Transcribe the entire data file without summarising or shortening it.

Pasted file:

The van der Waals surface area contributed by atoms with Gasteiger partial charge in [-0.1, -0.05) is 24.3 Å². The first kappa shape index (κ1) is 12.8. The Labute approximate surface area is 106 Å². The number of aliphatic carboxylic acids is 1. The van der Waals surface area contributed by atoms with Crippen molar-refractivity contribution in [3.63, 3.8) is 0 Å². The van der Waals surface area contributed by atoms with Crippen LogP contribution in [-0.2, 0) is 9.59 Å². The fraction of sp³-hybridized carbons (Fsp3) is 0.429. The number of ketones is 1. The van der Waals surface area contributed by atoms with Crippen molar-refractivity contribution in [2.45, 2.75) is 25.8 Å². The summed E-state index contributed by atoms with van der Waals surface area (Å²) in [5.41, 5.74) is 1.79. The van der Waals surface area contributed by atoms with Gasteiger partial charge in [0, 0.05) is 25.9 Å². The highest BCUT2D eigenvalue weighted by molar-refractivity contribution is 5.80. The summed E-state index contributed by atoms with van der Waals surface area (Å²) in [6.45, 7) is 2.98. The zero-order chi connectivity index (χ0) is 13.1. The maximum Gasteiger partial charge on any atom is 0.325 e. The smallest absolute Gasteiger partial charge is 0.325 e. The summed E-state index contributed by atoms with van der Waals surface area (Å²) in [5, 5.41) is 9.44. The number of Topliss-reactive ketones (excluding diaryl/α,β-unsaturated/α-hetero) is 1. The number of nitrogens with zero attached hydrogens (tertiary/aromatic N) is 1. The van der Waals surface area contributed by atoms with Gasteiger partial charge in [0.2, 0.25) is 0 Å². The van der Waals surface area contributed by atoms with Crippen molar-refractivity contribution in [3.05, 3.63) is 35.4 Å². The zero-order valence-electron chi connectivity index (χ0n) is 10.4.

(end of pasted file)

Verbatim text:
The van der Waals surface area contributed by atoms with Gasteiger partial charge in [-0.1, -0.05) is 24.3 Å². The first kappa shape index (κ1) is 12.8. The Labute approximate surface area is 106 Å². The number of aliphatic carboxylic acids is 1. The van der Waals surface area contributed by atoms with Crippen molar-refractivity contribution in [3.63, 3.8) is 0 Å². The van der Waals surface area contributed by atoms with Crippen LogP contribution in [-0.2, 0) is 9.59 Å². The fraction of sp³-hybridized carbons (Fsp3) is 0.429. The number of ketones is 1. The van der Waals surface area contributed by atoms with Crippen molar-refractivity contribution in [2.45, 2.75) is 25.8 Å². The summed E-state index contributed by atoms with van der Waals surface area (Å²) in [5.41, 5.74) is 1.79. The van der Waals surface area contributed by atoms with Gasteiger partial charge in [0, 0.05) is 25.9 Å². The highest BCUT2D eigenvalue weighted by molar-refractivity contribution is 5.80. The summed E-state index contributed by atoms with van der Waals surface area (Å²) in [6.45, 7) is 2.98. The zero-order chi connectivity index (χ0) is 13.1. The maximum Gasteiger partial charge on any atom is 0.325 e. The smallest absolute Gasteiger partial charge is 0.325 e. The summed E-state index contributed by atoms with van der Waals surface area (Å²) in [5, 5.41) is 9.44. The number of Topliss-reactive ketones (excluding diaryl/α,β-unsaturated/α-hetero) is 1. The number of nitrogens with zero attached hydrogens (tertiary/aromatic N) is 1. The van der Waals surface area contributed by atoms with Gasteiger partial charge in [0.2, 0.25) is 0 Å². The van der Waals surface area contributed by atoms with Crippen molar-refractivity contribution in [3.05, 3.63) is 35.4 Å². The zero-order valence-electron chi connectivity index (χ0n) is 10.4.